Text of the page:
By Uditha Devapriya –
The Pink Tide happened, the Red Wave did not. The Democrats have tentatively regained a majority in the Senate. The Republican Party, as Fox News – hardly a Democratic media stronghold – affirms, is dead. Harry Enten of CNN argues that Joe Biden “defied midterm history.” “Midterms,” Enten explains, “are supposed to be the time for the opposition party to shine.” Not this time. The party in power is now the party with the seats. While Donald Trump’s dreams may not have been completely dashed, the popularity surge conservative and even liberal outlets kept parroting has failed to materialise.
Both the Left and the Right predicted a different outcome. On the Left, magazines like Jacobin emphasised the party’s alienation of working class and lower middle-class voters. Jacobin’s Neal Meyer, for instance, opined that while there’s “no natural law that says the Democrats have to lose next year’s midterm elections”, the party’s inability to address working class grievances would cost it dearly. Closer to the elections, Nick French argued that the Inflation Reduction Act would improve its prospects, but observed such measures would do little to reverse “hemorrhaging support among working-class voters.”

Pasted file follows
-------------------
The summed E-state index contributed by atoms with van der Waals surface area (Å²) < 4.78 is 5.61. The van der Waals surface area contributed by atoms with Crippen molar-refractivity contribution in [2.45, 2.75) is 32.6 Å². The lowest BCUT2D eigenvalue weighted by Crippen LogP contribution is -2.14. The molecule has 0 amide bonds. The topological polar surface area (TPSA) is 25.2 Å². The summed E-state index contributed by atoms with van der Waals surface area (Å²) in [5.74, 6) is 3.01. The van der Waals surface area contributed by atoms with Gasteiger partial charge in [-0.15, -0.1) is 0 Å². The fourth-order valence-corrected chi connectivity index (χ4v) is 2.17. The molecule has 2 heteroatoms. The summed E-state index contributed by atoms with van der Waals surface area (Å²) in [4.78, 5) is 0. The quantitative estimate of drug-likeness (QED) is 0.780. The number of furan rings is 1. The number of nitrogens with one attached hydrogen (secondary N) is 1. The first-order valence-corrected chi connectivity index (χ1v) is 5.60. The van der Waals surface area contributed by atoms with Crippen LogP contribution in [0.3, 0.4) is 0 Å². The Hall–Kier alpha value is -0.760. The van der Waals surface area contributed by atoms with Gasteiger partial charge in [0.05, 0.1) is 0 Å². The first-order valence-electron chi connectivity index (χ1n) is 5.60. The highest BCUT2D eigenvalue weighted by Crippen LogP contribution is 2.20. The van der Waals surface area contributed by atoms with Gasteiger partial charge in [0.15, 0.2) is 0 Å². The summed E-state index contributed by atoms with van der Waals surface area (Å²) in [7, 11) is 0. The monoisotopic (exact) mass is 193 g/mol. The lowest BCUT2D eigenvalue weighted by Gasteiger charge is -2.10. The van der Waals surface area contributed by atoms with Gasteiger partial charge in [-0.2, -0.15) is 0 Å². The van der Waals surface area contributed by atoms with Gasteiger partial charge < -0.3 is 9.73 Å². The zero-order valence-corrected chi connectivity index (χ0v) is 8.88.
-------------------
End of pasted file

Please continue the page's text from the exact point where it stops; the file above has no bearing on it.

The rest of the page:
On the Right, conservative magazines and outlets highlighted what it saw as the Democratic Party’s abysmal economic and law enforcement policies, and its liberal stance on abortion, women’s rights, and minority rights. What it failed to note that these weaknesses actually popularised the Democratic Party and prevented a Red Wave. The National Review calls the midterms “anticlimactic”, and contends that despite its high polling Democrats received a backlash from exasperated voters. It sees the Republican loss as an opportunity to reset the party’s clock and do away with Trumpism, because for the magazine, Trump has turned into a liability to its audience, the so-called “conservative mainstream”, even if, as one American political science commentator told me, “Trump IS the mainstream.”